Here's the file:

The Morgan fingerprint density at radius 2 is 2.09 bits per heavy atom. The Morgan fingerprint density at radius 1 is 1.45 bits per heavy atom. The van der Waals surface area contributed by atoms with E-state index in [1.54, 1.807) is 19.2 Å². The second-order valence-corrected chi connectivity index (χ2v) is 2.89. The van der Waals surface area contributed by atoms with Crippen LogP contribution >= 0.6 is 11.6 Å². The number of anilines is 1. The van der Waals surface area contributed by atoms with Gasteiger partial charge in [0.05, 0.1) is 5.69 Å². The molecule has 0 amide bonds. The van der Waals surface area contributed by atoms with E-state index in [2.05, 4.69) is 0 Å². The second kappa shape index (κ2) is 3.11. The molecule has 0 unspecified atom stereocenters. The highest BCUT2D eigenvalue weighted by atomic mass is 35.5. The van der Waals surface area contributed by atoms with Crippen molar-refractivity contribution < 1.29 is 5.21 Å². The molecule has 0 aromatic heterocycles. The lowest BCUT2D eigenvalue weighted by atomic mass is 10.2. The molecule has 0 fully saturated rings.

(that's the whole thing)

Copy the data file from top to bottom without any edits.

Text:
The Morgan fingerprint density at radius 2 is 2.09 bits per heavy atom. The Morgan fingerprint density at radius 1 is 1.45 bits per heavy atom. The van der Waals surface area contributed by atoms with E-state index in [1.54, 1.807) is 19.2 Å². The second-order valence-corrected chi connectivity index (χ2v) is 2.89. The van der Waals surface area contributed by atoms with Crippen LogP contribution >= 0.6 is 11.6 Å². The number of anilines is 1. The van der Waals surface area contributed by atoms with Gasteiger partial charge in [0.05, 0.1) is 5.69 Å². The molecule has 0 amide bonds. The van der Waals surface area contributed by atoms with E-state index in [2.05, 4.69) is 0 Å². The second kappa shape index (κ2) is 3.11. The molecule has 0 unspecified atom stereocenters. The highest BCUT2D eigenvalue weighted by atomic mass is 35.5. The van der Waals surface area contributed by atoms with Crippen molar-refractivity contribution < 1.29 is 5.21 Å². The molecule has 0 aromatic heterocycles. The lowest BCUT2D eigenvalue weighted by atomic mass is 10.2. The molecule has 0 fully saturated rings.